BATTLE OF GUAM
A territory of the United States since the end of the Spanish-American War of 1898, Guam was a small Pacific island under the control of the American military at the time of its attack. Like Wake Island, Naval leadership believed that the defense of Guam was neither feasible nor necessary. In 1938, requests to fortify the island were denied due to what was seen as low importance in regards to other American territory in the area, as well as limitations originating from the Washington Naval Conference. After brave but token resistance on the part of a small garrison of Marines and the native Guam Insular Force, armed only with antiquated rifles and pistols, Capt. George McMillin, acting governor of the island, surrendered it on 10 December.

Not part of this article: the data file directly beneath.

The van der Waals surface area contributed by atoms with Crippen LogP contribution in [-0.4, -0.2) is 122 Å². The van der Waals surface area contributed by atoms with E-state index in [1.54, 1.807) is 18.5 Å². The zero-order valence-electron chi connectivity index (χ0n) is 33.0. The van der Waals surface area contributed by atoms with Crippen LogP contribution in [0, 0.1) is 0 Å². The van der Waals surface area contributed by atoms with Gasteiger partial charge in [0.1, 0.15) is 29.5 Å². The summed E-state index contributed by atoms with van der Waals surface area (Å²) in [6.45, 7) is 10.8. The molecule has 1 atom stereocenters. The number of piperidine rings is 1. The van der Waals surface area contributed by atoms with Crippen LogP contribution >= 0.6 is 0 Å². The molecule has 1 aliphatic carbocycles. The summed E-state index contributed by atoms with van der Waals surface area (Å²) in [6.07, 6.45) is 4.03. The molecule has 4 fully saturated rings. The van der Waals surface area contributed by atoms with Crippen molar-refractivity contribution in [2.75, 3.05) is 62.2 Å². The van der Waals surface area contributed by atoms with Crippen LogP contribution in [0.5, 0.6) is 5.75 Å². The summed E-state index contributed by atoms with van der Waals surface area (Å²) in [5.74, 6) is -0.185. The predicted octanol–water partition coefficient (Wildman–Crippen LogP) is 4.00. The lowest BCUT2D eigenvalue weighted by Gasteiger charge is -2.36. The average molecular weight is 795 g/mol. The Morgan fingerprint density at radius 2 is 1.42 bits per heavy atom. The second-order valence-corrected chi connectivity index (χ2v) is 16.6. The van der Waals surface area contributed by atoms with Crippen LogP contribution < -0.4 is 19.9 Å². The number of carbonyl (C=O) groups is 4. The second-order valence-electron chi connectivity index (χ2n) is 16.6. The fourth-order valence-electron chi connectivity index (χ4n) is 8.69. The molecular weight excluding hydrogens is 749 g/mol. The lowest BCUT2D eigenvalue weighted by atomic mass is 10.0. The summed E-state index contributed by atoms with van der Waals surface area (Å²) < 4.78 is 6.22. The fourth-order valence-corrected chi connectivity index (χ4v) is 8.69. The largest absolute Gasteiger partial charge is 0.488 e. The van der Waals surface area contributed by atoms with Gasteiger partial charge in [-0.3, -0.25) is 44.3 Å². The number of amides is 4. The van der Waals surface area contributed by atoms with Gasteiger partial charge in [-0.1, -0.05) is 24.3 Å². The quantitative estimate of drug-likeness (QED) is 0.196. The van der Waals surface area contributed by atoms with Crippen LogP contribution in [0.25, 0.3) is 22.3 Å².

Ray H. Church
Branch: United States Marine Corps
Rank: Private First Class
Station: US Marine Detachment, Governor's Palace, Agana
Pfc. Ray Church was one of ten guards at the Governor's Palace in Guam's capital, Agana. From there, the men could see constant activity on the Japanese air base at Rota in the Marianas, but never thought much of it. Once the Japanese began bombing and strafing Guam on 8 December, Church patrolled the beach and found dozens of split-toe footprints immediately recognizable as those of Japanese frogmen who had clearly infiltrated the island. After short but brave resistance, Governor McMillin surrendered the island on 10 December, and Private First Class Church was taken prisoner with the rest of the garrison on Guam.
Watch the action unfold as the story of the invasion of Guam is told through interactive maps, oral histories and timelines.